Richard Powers, The Overstory. Vintage paperback, 2019 (first published 2018)
Shortlisted for the Man Booker in 2018, awarded the Pulitzer Prize 2019.
I didn’t get on with the fragmented structure and (as Lisa Hill described it in a comment), too ‘clever’ style of the subject of my previous post, Colum McCann’s TransAtlantic. The Overstory, by Richard Powers, makes McCann’s novel look like Hemingway. It’s overwritten and, at over 600 pages, way too long.
The main problem is that it’s relentlessly evangelical about the amazing lives of trees, and the crazy stupidity of human beings in their systematic destruction of them – to make stuff that’s inconsequential compared to the trees’ magnificence. All this is unconvincingly conveyed through the intertwining stories of eight activists who dedicate themselves to campaigning against humankind’s misguided eradication of the dwindling forests of North America.
It’s a worthy cause, and I learnt a lot about trees’ astonishing capacity to communicate with each other, their super-sensitive root systems whereby there’s no such thing as a solitary tree in a forest: it’s one living entity. Dendrology, environmentalism and the evolution of trees and humans is drummed into the reader on almost every page, to the point where the flimsy plot and increasingly flimsy characterisation are lost in the mix of invective and lecturing.
This is a shame, because Powers – like McCann – can write. There are passages of soaring poetic beauty. It’s just that there are too many of them, and they tend to go on, and on. And they’re repeated constantly.
I won’t linger on the plot. The Overstory is a secular hagiography – like those medieval legendaries which contained dozens of edifying stories of saints’ lives. As in The Golden Legend, there are military saints (Doug is a Vietnam vet) and visionary hermit-ascetics. Each main character is damaged or needy, undergoes an arboreal epiphany/conversion to the cause of saving the trees. Some become martyrs (one of them dies in action; another gets two seventy-year prison sentences at the hands of a judicial system that’s portrayed as being as cruel and bigoted as any pagan Roman emperor sending the Christians to the lions). Others are ‘confessors’: secular saints who are punished or suffer terrible ordeals for their cause (or faith). One central group of activists even become stylites for a year – they live at the top of a giant redwood called Mimas (named after the Greek giant, son of Gaia) in an attempt to save it from the chainsaws.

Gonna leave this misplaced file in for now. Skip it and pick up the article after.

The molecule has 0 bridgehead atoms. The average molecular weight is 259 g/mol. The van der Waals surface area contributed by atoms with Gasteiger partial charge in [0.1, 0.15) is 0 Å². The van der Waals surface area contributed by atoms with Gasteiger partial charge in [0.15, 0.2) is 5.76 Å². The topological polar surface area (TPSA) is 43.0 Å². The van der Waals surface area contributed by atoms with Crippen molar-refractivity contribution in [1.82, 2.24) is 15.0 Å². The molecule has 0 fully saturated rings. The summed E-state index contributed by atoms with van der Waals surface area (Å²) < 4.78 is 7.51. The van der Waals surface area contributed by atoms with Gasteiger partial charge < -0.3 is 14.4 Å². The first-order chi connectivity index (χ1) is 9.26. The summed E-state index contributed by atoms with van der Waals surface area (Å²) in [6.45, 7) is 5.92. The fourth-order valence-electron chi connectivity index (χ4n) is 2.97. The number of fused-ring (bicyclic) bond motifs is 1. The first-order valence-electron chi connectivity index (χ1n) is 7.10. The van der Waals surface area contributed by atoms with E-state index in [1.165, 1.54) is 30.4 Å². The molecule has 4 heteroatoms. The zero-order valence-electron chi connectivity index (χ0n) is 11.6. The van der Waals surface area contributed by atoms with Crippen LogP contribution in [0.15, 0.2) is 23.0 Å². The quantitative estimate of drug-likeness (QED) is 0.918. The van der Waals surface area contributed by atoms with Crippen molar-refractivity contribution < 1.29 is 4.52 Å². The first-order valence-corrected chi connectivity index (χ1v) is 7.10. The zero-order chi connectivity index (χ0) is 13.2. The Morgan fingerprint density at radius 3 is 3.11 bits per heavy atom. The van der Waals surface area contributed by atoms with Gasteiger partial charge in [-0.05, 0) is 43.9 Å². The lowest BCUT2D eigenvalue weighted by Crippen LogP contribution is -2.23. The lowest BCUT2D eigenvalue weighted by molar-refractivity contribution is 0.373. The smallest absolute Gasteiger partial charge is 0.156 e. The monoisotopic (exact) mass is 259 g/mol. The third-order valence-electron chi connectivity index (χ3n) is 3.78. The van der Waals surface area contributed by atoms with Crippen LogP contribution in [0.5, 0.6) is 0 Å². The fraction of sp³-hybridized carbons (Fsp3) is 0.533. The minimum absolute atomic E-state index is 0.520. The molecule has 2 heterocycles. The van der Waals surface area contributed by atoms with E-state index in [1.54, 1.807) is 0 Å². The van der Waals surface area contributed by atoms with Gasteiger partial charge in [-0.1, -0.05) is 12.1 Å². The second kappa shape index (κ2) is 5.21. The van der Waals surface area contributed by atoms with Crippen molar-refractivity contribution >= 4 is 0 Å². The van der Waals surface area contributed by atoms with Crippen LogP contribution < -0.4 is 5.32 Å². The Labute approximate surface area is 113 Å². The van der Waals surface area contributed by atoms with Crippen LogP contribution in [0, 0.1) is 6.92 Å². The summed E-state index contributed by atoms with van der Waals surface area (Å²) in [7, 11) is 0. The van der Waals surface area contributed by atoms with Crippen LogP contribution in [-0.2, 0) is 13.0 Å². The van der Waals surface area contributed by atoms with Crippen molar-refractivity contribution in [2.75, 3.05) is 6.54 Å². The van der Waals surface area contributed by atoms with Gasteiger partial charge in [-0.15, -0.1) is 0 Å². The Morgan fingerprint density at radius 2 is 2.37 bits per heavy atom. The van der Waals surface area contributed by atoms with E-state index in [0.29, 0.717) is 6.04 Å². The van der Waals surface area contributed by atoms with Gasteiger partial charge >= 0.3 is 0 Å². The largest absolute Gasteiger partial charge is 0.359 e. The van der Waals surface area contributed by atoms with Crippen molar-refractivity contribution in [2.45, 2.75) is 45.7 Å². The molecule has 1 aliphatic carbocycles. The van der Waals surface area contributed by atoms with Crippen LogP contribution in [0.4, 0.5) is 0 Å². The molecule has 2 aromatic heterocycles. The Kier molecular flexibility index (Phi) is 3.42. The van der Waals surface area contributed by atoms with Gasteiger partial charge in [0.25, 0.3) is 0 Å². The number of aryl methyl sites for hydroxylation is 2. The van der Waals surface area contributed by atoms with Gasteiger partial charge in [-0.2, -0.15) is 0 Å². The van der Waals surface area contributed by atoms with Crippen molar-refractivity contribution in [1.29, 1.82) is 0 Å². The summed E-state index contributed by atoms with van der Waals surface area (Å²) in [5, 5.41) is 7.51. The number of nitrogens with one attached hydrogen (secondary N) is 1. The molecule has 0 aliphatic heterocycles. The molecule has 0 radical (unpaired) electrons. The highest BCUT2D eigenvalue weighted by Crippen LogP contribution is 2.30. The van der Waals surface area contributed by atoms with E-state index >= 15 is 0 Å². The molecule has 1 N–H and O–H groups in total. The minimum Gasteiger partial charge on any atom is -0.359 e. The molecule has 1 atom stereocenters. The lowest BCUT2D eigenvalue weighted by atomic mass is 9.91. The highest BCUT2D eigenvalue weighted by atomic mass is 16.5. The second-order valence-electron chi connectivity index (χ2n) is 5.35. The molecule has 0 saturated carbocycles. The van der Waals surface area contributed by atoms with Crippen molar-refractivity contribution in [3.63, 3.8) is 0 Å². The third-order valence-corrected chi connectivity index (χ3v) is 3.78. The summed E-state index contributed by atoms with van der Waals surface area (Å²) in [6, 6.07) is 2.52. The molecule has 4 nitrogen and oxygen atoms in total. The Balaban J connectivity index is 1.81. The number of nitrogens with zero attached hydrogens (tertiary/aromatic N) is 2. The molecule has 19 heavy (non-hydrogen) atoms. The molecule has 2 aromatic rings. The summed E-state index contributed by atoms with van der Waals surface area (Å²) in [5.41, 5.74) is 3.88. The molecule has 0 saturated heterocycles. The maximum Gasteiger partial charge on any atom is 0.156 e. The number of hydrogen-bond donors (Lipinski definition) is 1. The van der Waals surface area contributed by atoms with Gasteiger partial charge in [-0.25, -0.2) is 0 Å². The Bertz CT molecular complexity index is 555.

There have been prominent campaigns like this in the UK, most recently the one in which environmentalists have tried to stop the destruction of ancient forests that stand in the way of train or road construction. This isn’t just an American problem.
The main characters are introduced with richly developed back stories in the opening section, Roots, as a disconnected set of short narratives – and these are the best part of the book. Each protagonist of these stories encounters trees as a crucial learning or development point in their vividly described family histories. They all either plant a tree (or one for each child in the family), or have some sort of life-changing encounter with them.
The second section, Trunk, twines these disparate branches of narrative together. Several characters join forces as eco-warrior activists. Another becomes a psychologist, originally joining these tree-huggers (as the dastardly loggers jeeringly call them) in order to research what makes them such dedicated altruists – and possibly suffering from obsessions or delusions that indicate mental health problems – just as some early saints were thought by their persecutors to have been mad. Gradually he realises he’s guilty of bystander syndrome, and gets dramatically involved.
After a section called Canopy, in which each character’s fate is outlined (most end badly), there’s a final part called Seeds. This is where there’s a small green shoot of hope. A pioneering tree scientist begins a collection of seeds of the world’s most endangered varieties and creates a sort of Noah’s ark for trees (she castigates the original Noah for saving only the animals, not the trees – which she considers more important). She’s convinced the forests are doomed, but there may be a chance of planting replacements some time in the future – when perhaps humanity will have learnt to value trees and recognise their essential role in this planet’s precarious ecology.
There are some other characters, too, but I’d started to lose interest by this point. I can see why this novel was rewarded and praised – its author’s passion is unquestionable, and I feel a bit churlish for being so critical. Maybe it’s another Moby-Dick: adored by many, disliked by more. It shares some of the longueurs and over-detailed intrusive research of Melville’s novel, as well as some of its poetic élan.
Apparently The Overstory is being adapted by Netflix. If the scriptwriters can tap in to its often rousing melodrama, flesh out the sometimes flimsy or stereotyped characterisation and prune most of the unsubtle preaching and relentless earnestness, I can see it making a pretty good film or series.